From there, the video becomes even more disheartening as the student journalist is pushed and shoved by two women who have been identified as school officials: Media Professor Melissa Click, who specifically asked for media coverage on her Facebook page, and Assistant Director of Greek Life Janna Basler.
“Hey folks, students fighting racism on the MU campus want to get their message into the national media”. Protesters were seen on video telling Tai he had no right to take their pictures in the public area. “I need a few muscle over here”, Click shouted to her fellow protesters at Concerned Student 1950, a student and faculty group that says it seeks the “liberation of black collegiate students”.
Police did not release a name but said the suspect was not on or near the university’s Columbia campus when the threat was made. MU’s Association of Communication Graduate Students has recognized her as an “Outstanding Mentor” (2011) and as “Graduate Advisor of the Year” (2013). “We applaud student journalists who were working in a very trying atmosphere to report a very significant story”, it said. “She’s defending her actions, tacitly”.
Melissa Click, a University of Missouri assistant communication professor, tells a cameraman to leave.
Student photographer Tim Tai, on the freelance assignment for ESPN November 9, was attempting to take photos of a tent city erected on the university campus by protesters. Tai said he accepted the apology and has no hard feelings against her. “If you can help, please let me know!” “Tai handled himself professionally and with poise”.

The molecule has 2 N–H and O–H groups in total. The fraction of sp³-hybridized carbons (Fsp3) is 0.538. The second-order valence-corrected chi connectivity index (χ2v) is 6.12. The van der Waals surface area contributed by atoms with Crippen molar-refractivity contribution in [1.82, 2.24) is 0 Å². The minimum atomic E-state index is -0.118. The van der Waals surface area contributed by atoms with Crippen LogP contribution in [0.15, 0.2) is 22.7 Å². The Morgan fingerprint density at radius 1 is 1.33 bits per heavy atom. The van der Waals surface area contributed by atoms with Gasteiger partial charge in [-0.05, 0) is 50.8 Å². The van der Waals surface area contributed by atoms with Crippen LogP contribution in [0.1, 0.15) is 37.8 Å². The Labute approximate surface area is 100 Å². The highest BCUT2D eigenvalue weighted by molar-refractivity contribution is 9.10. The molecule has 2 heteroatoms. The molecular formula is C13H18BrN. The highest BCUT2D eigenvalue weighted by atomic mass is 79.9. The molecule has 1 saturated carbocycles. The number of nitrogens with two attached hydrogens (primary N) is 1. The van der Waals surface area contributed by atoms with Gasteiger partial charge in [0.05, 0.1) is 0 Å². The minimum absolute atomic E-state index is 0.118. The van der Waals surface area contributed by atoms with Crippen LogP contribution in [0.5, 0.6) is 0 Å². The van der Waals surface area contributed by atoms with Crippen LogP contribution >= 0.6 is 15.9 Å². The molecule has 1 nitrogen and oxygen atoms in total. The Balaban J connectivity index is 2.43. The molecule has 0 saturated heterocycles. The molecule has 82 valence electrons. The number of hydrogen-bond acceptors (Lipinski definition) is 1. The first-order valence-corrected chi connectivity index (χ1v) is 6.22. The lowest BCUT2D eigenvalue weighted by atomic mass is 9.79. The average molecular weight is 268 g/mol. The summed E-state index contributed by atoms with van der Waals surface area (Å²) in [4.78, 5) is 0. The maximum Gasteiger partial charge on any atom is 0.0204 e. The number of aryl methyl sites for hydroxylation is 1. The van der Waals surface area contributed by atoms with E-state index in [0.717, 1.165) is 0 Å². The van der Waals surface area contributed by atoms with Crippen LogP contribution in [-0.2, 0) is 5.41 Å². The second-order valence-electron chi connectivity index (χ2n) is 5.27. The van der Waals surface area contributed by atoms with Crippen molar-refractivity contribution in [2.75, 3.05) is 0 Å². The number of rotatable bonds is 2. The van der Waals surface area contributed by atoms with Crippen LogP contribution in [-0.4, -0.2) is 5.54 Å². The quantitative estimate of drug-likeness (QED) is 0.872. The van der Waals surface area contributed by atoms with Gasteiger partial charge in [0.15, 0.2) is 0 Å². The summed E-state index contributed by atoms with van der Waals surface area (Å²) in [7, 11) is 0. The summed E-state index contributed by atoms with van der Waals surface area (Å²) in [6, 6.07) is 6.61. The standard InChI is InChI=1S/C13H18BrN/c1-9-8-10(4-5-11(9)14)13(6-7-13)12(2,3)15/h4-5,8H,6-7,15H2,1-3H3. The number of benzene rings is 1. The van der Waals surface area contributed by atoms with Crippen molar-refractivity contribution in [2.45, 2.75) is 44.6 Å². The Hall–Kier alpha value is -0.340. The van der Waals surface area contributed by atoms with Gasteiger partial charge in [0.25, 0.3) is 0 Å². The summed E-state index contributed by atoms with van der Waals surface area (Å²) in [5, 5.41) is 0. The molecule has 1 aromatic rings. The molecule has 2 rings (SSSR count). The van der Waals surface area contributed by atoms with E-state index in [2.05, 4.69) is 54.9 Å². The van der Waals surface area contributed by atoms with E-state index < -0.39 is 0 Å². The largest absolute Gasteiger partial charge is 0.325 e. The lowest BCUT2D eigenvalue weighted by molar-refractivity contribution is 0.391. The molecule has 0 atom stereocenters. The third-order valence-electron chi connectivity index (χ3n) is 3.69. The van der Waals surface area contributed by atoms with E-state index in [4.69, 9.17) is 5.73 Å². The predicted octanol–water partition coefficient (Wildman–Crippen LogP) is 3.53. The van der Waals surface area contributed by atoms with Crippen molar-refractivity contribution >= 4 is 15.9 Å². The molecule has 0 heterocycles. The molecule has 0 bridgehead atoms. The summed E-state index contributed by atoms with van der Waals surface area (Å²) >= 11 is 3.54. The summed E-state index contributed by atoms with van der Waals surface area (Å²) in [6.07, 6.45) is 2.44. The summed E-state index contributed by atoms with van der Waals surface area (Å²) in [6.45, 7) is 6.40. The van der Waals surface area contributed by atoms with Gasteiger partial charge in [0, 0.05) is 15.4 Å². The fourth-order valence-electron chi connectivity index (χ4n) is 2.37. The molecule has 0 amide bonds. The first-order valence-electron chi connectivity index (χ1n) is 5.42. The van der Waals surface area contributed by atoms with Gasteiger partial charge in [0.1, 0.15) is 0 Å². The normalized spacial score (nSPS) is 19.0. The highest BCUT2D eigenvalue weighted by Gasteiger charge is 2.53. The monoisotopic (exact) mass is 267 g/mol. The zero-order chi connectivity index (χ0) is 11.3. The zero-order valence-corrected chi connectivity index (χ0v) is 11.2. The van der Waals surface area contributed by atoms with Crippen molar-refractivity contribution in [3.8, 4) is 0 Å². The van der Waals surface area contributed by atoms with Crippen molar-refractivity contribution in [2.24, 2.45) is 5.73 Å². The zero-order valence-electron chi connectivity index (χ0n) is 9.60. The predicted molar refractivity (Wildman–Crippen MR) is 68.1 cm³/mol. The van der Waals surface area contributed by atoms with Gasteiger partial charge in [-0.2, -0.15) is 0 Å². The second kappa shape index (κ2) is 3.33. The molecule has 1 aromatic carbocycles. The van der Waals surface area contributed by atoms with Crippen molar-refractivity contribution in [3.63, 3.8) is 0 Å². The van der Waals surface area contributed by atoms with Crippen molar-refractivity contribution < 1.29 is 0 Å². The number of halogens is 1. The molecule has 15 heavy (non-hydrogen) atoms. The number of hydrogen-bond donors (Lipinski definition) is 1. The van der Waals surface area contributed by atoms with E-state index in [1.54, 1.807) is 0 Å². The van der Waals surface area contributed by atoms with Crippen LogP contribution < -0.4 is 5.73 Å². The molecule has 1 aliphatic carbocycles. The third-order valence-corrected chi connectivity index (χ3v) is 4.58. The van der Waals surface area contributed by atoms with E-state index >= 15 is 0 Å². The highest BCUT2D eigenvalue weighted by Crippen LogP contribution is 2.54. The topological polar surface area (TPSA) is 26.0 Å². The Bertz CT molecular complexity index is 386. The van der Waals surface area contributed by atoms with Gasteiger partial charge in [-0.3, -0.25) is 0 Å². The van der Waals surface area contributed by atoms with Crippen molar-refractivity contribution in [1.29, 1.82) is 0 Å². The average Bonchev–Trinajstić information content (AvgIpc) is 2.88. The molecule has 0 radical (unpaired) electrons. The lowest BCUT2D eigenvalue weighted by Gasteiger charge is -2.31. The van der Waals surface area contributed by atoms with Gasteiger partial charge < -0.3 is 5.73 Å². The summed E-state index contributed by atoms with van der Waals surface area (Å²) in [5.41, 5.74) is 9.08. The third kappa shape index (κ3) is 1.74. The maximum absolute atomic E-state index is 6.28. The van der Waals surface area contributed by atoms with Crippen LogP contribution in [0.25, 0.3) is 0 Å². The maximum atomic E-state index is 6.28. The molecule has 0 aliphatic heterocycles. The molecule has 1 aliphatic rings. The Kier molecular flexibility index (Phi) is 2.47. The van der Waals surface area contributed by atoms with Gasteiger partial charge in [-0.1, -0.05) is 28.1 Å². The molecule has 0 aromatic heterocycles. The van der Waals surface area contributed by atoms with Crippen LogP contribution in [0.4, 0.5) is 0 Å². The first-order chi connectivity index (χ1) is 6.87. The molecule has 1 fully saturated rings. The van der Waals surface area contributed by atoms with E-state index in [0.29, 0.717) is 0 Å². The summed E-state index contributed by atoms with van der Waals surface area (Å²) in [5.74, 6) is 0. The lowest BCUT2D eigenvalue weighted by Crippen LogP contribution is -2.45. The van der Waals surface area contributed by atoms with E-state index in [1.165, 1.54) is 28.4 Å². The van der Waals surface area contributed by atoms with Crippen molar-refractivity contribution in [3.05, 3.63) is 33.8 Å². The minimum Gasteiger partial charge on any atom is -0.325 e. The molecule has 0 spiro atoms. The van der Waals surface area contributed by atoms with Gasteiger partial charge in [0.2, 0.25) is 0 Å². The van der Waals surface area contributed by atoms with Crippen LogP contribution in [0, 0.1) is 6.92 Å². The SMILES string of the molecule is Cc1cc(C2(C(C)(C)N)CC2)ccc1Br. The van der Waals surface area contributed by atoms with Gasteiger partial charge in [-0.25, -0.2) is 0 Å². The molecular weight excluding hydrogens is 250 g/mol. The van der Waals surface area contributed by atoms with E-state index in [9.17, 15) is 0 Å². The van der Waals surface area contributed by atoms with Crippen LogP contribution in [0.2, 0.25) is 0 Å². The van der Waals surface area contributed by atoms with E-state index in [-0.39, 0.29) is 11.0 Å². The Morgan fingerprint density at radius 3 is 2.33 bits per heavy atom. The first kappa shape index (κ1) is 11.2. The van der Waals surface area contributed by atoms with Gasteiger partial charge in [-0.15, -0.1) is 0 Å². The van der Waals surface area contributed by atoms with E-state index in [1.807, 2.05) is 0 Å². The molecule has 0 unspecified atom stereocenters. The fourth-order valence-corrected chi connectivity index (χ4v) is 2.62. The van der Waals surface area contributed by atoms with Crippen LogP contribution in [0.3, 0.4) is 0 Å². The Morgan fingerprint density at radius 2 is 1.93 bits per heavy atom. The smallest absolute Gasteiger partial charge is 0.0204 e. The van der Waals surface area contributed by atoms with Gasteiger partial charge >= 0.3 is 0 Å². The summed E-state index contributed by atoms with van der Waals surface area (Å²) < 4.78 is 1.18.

A plaza that had been the site of a sit-in by protesters was entirely empty Tuesday night and only a handful of students were seen walking around campus. It also hinted that her work at the school may be in jeopardy.
“That apology isn’t enough”, Schierbecker said.
The journalists who are invited in to share the stories of those who have struggled should adhere to the basic ethics of the profession that we are expected to uphold every time we tell the stories of others. Her full statement has been included at the bottom of the original post. But, he said, he hasn’t heard back from her since they talked Tuesday.
“I think the whole situation has been, if nothing else, a learning experience for all sides”, he said. “What I saw coming from her seemed to be the worst kind of abuse I saw that day”.
Many of you find TVNewser readers are alums of the School of Journalism at the University of Missouri, one of the nation’s top J-schools.
In the professor’s lone public statement about Monday’s confrontation, she apologized for her actions. I have reviewed and reflected upon the video of me that is circulating and have written this statement to offer both apology and context for my actions.
The Department of Communication also issued its own statement Tuesday, condemning intimidation of journalists but declining to comment on Click’s status.
“I regret the actions and strategies I used, and sincerely apologize to the MU campus community, and journalists at large, for my behavior”, she wrote.
University of Missouri homecoming parade protests caught on video